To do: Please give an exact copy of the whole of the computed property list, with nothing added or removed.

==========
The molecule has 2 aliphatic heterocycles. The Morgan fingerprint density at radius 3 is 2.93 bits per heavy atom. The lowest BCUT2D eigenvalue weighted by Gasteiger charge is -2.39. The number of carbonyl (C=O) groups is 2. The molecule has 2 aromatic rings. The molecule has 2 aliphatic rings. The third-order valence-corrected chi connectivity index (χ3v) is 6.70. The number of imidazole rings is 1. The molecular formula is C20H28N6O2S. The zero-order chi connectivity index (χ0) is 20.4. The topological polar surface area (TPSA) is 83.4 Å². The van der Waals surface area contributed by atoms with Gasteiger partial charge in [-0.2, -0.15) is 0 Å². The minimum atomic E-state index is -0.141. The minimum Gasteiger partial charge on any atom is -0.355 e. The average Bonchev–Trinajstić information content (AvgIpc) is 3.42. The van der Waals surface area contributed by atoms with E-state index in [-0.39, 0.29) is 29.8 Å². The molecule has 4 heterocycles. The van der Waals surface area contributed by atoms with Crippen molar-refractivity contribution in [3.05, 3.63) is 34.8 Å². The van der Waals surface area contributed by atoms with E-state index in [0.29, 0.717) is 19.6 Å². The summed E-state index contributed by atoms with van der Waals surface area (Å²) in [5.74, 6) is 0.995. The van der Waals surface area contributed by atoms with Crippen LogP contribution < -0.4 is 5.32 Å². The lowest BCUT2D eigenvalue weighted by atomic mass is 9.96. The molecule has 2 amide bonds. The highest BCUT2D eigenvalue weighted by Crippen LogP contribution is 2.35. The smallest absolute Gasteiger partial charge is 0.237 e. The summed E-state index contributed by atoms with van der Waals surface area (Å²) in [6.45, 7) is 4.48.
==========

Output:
The molecule has 2 aliphatic heterocycles. The Morgan fingerprint density at radius 3 is 2.93 bits per heavy atom. The lowest BCUT2D eigenvalue weighted by Gasteiger charge is -2.39. The number of carbonyl (C=O) groups is 2. The molecule has 2 aromatic rings. The molecule has 2 aliphatic rings. The third-order valence-corrected chi connectivity index (χ3v) is 6.70. The number of imidazole rings is 1. The molecular formula is C20H28N6O2S. The zero-order chi connectivity index (χ0) is 20.4. The topological polar surface area (TPSA) is 83.4 Å². The van der Waals surface area contributed by atoms with Gasteiger partial charge in [-0.2, -0.15) is 0 Å². The minimum atomic E-state index is -0.141. The minimum Gasteiger partial charge on any atom is -0.355 e. The average Bonchev–Trinajstić information content (AvgIpc) is 3.42. The van der Waals surface area contributed by atoms with E-state index in [-0.39, 0.29) is 29.8 Å². The molecule has 4 heterocycles. The van der Waals surface area contributed by atoms with Crippen molar-refractivity contribution in [3.05, 3.63) is 34.8 Å². The van der Waals surface area contributed by atoms with E-state index in [0.29, 0.717) is 19.6 Å². The summed E-state index contributed by atoms with van der Waals surface area (Å²) in [5.74, 6) is 0.995. The van der Waals surface area contributed by atoms with Crippen LogP contribution < -0.4 is 5.32 Å². The lowest BCUT2D eigenvalue weighted by atomic mass is 9.96. The molecule has 2 amide bonds. The highest BCUT2D eigenvalue weighted by Crippen LogP contribution is 2.35. The smallest absolute Gasteiger partial charge is 0.237 e. The summed E-state index contributed by atoms with van der Waals surface area (Å²) in [6.45, 7) is 4.48.